Essay by Eric Worrall
Record busting temperatures in Europe have given people a temporary reprieve from skyrocketing energy bills and the risk of blackouts.
European winter heatwave prompts calls for action on climate change
Record-high winter temperatures have swept across parts of Europe over the new year, prompting calls from activists for faster action on climate change while offering short-term respite to governments struggling with high gas prices.
Hundreds of sites have seen temperature records smashed from Switzerland to Poland to Hungary, which registered its warmest Christmas Eve in Budapest and saw temperatures climb to 18.9 degrees Celsius on January 1.
French tourist Joana Host said: “It’s like nice weather for biking but we know it’s like the planet is burning”.
“So we’re enjoying it but at the same time we’re scared,” she said.
Short-term respite from Europe’s energy crisis
The unusually mild temperatures have offered some short-term relief to European governments that have struggled to secure scarce gas supplies and keep a lid on soaring prices after Russia slashed deliveries of the fuel to Europe.
European governments have said this energy crisis should hasten their shift from fossil fuels to clean energy — but in the short term, plummeting Russian fuel supplies have left them racing to secure extra gas from elsewhere.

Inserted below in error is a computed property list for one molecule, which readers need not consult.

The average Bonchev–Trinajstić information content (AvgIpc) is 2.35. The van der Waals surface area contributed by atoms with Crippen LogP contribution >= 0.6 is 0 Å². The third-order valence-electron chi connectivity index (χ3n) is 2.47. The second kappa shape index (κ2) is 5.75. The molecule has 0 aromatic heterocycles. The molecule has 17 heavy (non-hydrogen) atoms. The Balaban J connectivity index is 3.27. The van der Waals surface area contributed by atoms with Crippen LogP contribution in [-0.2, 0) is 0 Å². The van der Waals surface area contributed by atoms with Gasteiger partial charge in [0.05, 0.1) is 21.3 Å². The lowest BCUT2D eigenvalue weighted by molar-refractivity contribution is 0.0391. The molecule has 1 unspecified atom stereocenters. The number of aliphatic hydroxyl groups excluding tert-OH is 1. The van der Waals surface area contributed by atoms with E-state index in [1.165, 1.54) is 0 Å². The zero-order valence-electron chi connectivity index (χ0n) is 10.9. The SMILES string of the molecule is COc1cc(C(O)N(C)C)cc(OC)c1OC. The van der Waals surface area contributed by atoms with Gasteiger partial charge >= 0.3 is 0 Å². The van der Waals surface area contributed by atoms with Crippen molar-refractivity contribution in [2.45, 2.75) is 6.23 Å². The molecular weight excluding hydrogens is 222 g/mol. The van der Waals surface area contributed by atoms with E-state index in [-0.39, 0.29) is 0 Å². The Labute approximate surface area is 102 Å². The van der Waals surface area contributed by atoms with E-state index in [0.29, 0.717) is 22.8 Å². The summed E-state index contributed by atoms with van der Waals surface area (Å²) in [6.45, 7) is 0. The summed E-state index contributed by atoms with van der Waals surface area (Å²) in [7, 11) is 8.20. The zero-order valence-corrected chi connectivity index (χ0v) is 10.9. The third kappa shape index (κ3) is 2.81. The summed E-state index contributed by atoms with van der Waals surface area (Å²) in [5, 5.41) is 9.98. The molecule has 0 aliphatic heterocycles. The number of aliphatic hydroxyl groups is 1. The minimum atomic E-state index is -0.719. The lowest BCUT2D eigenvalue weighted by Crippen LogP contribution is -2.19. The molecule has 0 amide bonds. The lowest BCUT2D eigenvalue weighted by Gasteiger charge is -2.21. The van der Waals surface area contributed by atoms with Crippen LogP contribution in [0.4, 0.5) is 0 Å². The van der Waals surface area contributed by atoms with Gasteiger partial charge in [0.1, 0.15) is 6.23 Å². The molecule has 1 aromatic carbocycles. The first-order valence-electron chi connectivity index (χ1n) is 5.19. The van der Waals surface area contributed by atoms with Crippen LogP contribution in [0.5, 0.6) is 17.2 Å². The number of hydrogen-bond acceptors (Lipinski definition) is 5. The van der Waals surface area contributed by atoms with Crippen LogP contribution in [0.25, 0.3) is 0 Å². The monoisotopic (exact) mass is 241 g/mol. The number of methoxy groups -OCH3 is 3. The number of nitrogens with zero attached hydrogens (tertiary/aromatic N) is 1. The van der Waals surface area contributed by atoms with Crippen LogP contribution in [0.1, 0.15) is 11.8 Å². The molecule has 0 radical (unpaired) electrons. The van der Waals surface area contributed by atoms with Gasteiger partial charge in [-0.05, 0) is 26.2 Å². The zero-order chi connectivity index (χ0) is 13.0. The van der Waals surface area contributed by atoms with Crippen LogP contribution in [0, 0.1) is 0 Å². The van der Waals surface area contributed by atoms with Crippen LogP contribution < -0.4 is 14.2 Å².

Gas demand has fallen for heating in many countries due to the mild spell, helping to reduce prices.
Just a few weeks ago much of Europe was enduring an Arctic blast.
Weather tracker: what is behind Europe’s cold spell?
Lauren Herdman (Metdesk)
Mon 12 Dec 2022 22.34 AEDT
The current cold spell in Europe will persist this week as high pressure continues to stagnate over western Russia. The cold weather is linked to a weak, split polar vortex in the stratosphere, which allowed high pressure to build across Greenland last week. This in turn led to Arctic air flooding south across the UK on northerly winds. The polar vortex is due to strengthen, eventually helping to end the cold spell with low pressure to the west of the UK becoming dominant.
Much of western and central Europe, including the UK, will stay consistently around 5C below typical values for this time of year, with many places struggling to rise above freezing even during the daytime. Change is on the horizon, however, as low pressure systems begin to encroach into Europe towards the weekend. Latest forecasts show temperatures in western Europe returning to average by the start of next week, though in central and northern Europe extreme cold will persist a little longer. In contrast, Spain, which has experienced a record-breaking warm and dry autumn, will finally have some recognisably wintry temperatures.
I’m glad our European friends are catching a break from unaffordable heating bills, but the season isn’t over yet. I have yet to see evidence of Western European Governments doing anything constructive to alleviate the risk of ongoing energy shortages.
via Watts Up With That?
January 5, 2023 at 04:36AM